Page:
by Roberta Gibson
What comes to mind when you think of a tropical fish tank? An aquarium in a restaurant? A doctor’s office? Or is it the memory of your own childhood tank filled with mollies and guppies?
My earliest recollections are of the local tropical fish store, a small independent business in the basement of a house. Our whole family would troop down the stairs into the air that was warm and humid, like stepping into the tropics regardless of season. Thousands of fish swam in gloriously lit tanks. My sister and I would each get to choose a fish. After long and careful deliberations, into the plastic baggie they would go. In the car, we would carefully hold our prizes upright in the bag all the way home. Then the fish would sit in a plastic-baggie bubble-like world floating in the top of the tank until the water temperature reached that of the surroundings, probably a half hour or so — seemingly forever to a small child. At last it was time for release. Our fish were home.
Keeping tropical fish is not only a popular hobby, it can be educational. I am astonished how much fish biology, chemistry, and physics I remember from our family’s fish tank. However, do not make the common mistake of thinking that fish are pets that require no care. Setting up and maintaining a tank correctly takes time, money, and energy. As an adult I find the mixing and correcting of water quality tedious and my husband has taken over that chore. But as a child it was a great opportunity to learn responsibility.
Where to start? Check out a book or two from your library or surf the Internet. You will need to know about things like filtration, aeration, water quality, and the type of tanks available that would best suit your needs. Also, you will need to decide whether you want saltwater or freshwater. Spend some time in pet shops and hobby shops to see what options are available.
Freshwater versus Saltwater
Generally, a beginner should start with a freshwater aquarium. The saltwater fish can be enticing to look at, but the water chemistry is much more complex. Also, a majority of tropical freshwater fish are raised here in the United States, mostly in Florida. Saltwater fish are difficult to raise and are often collected in the wild, sometimes in less than environmentally friendly ways.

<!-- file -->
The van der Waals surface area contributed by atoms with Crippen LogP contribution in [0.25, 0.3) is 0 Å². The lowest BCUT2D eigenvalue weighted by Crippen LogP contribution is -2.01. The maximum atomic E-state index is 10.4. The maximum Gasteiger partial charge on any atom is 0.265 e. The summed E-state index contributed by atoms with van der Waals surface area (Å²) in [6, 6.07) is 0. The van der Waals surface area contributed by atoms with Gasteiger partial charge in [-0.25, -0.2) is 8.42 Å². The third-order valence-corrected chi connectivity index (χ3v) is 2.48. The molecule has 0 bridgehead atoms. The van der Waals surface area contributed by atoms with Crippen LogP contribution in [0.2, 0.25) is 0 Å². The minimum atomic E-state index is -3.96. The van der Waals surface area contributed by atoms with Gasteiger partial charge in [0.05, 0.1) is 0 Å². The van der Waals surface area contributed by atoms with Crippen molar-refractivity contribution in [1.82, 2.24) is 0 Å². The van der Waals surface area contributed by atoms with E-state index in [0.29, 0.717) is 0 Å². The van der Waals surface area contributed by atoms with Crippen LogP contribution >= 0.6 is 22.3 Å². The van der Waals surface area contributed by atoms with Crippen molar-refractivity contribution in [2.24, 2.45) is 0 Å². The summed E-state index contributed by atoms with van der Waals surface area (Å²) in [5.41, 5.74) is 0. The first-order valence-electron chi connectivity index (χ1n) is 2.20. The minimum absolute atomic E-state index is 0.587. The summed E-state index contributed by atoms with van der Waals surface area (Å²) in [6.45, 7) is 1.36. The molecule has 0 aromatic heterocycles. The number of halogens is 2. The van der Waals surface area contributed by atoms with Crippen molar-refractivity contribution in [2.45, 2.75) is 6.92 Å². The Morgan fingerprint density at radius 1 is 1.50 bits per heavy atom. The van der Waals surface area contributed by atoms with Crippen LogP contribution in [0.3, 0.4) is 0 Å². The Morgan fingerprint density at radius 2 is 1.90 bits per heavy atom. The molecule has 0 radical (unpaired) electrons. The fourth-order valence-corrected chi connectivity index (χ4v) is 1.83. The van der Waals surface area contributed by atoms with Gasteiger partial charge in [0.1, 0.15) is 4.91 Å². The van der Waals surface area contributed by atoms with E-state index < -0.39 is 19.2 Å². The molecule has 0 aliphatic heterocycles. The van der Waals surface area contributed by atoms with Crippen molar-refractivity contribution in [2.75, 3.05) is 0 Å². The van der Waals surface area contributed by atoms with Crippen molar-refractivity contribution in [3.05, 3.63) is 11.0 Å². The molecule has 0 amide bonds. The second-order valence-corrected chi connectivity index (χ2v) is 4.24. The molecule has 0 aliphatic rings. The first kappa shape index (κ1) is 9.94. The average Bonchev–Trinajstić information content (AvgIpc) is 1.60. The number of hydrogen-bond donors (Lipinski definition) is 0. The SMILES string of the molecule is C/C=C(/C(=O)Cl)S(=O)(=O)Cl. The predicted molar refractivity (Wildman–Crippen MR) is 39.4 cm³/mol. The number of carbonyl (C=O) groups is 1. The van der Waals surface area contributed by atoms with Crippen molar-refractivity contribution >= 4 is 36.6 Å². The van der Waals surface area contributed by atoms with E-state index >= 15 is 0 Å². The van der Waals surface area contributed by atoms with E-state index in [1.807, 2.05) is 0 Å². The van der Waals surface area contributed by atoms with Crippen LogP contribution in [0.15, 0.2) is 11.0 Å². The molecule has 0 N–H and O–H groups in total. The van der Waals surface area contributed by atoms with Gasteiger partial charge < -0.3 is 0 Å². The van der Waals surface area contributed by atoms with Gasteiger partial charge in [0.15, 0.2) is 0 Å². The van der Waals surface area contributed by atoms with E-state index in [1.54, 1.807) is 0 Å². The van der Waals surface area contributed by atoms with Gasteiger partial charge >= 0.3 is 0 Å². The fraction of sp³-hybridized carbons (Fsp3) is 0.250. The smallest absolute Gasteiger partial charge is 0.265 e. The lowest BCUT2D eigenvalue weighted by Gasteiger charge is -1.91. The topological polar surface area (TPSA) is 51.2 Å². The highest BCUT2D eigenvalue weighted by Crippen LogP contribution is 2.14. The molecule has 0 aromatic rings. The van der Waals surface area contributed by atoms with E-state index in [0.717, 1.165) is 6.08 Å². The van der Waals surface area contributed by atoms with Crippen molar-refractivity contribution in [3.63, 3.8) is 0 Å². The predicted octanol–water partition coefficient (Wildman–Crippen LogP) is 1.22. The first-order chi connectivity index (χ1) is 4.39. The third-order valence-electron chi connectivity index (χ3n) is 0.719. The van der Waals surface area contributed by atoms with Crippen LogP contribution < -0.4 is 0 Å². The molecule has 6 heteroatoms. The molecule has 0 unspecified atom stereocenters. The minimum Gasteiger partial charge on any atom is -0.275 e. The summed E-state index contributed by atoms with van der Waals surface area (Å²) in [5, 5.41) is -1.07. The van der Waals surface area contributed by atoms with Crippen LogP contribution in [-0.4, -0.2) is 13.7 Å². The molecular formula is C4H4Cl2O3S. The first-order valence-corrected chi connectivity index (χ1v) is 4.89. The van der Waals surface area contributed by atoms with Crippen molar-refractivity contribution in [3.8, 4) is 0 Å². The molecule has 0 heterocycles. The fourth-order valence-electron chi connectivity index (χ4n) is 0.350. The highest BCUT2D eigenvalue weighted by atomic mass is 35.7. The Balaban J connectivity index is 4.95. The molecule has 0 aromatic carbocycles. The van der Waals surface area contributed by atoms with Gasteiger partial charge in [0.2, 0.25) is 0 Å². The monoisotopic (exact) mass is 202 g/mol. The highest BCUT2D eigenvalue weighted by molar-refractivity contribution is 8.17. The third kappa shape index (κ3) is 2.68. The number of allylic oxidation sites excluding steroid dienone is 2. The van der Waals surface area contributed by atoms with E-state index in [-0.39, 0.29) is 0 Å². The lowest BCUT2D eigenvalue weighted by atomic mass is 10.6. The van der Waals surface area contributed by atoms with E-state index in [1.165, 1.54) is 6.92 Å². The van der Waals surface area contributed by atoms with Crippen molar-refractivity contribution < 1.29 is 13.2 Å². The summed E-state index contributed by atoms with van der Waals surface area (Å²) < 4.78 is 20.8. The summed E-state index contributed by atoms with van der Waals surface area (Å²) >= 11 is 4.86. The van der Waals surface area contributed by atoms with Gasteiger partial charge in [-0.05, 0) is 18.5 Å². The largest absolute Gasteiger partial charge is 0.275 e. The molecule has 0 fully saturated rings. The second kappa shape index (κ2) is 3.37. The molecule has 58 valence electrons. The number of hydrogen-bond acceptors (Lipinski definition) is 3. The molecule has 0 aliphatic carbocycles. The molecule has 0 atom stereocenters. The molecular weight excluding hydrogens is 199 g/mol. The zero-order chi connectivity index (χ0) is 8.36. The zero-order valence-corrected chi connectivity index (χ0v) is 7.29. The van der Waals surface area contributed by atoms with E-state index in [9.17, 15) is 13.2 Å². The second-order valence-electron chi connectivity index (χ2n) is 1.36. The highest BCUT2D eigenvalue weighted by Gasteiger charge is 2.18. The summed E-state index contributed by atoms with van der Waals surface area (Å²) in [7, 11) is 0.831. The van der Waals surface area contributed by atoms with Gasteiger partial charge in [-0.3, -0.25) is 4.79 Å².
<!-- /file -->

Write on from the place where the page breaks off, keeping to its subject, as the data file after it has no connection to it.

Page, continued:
Think carefully about where your tank will go. I would not recommend setting it up in a child’s bedroom; the aeration equipment can be noisy. Think of the tank as a major piece of furniture and plan accordingly. Also, it will need to be near an electrical outlet. If you have only a small counter space available, keep that in mind when the salesperson at the pet shop tries to sell you a thirty-gallon tank.
What will you need? You will need a(n):
- Air pump
- Plastic tubing
- Cover (probably with a light)
- Aquarium gravel
- Assorted plants (live and/or plastic)
- Fish net,
- Water test kits
- Cleaning tools
- Bucket to hold waste water (optional)
- Timer for the light (optional)
All this may be purchased as a kit or separately. The price and quality will vary considerably. Try pet stores, department stores, and hobby shops before you buy. You can also shop on the Internet or mail order catalogs. The ideal situation for learning what you will need is a visit to the local hobbyist who runs a small business, but those are rare these days.
Next you will need some water for your fish. Guess what? Not just any water will do! Is your child ready for chemistry? You will need to find out the pH and hardness of your drinking water. Many pet stores will perform water quality analysis as a service, usually for free. But it is also fun to purchase a test kit and do some of the analysis yourself.